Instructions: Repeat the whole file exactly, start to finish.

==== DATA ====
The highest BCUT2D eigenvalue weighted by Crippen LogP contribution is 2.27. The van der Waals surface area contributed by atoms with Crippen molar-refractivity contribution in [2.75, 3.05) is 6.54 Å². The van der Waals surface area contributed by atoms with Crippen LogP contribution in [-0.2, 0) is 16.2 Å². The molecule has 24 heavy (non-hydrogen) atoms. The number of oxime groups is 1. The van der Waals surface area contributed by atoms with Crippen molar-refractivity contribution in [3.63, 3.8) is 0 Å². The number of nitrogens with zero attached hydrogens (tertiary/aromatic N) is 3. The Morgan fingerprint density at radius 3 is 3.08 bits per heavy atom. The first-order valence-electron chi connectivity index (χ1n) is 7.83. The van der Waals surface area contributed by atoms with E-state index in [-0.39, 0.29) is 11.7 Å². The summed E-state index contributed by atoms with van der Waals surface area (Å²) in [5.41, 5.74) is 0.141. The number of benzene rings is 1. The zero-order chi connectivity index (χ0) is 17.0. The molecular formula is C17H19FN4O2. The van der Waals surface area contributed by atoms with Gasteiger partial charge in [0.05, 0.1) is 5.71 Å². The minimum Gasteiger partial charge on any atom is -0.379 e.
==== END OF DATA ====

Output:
The highest BCUT2D eigenvalue weighted by Crippen LogP contribution is 2.27. The van der Waals surface area contributed by atoms with Crippen molar-refractivity contribution in [2.75, 3.05) is 6.54 Å². The van der Waals surface area contributed by atoms with Crippen LogP contribution in [-0.2, 0) is 16.2 Å². The molecule has 24 heavy (non-hydrogen) atoms. The number of oxime groups is 1. The van der Waals surface area contributed by atoms with Crippen molar-refractivity contribution in [3.63, 3.8) is 0 Å². The number of nitrogens with zero attached hydrogens (tertiary/aromatic N) is 3. The Morgan fingerprint density at radius 3 is 3.08 bits per heavy atom. The first-order valence-electron chi connectivity index (χ1n) is 7.83. The van der Waals surface area contributed by atoms with E-state index in [-0.39, 0.29) is 11.7 Å². The summed E-state index contributed by atoms with van der Waals surface area (Å²) in [5.41, 5.74) is 0.141. The number of benzene rings is 1. The zero-order chi connectivity index (χ0) is 17.0. The molecular formula is C17H19FN4O2. The van der Waals surface area contributed by atoms with Gasteiger partial charge in [0.05, 0.1) is 5.71 Å². The minimum Gasteiger partial charge on any atom is -0.379 e.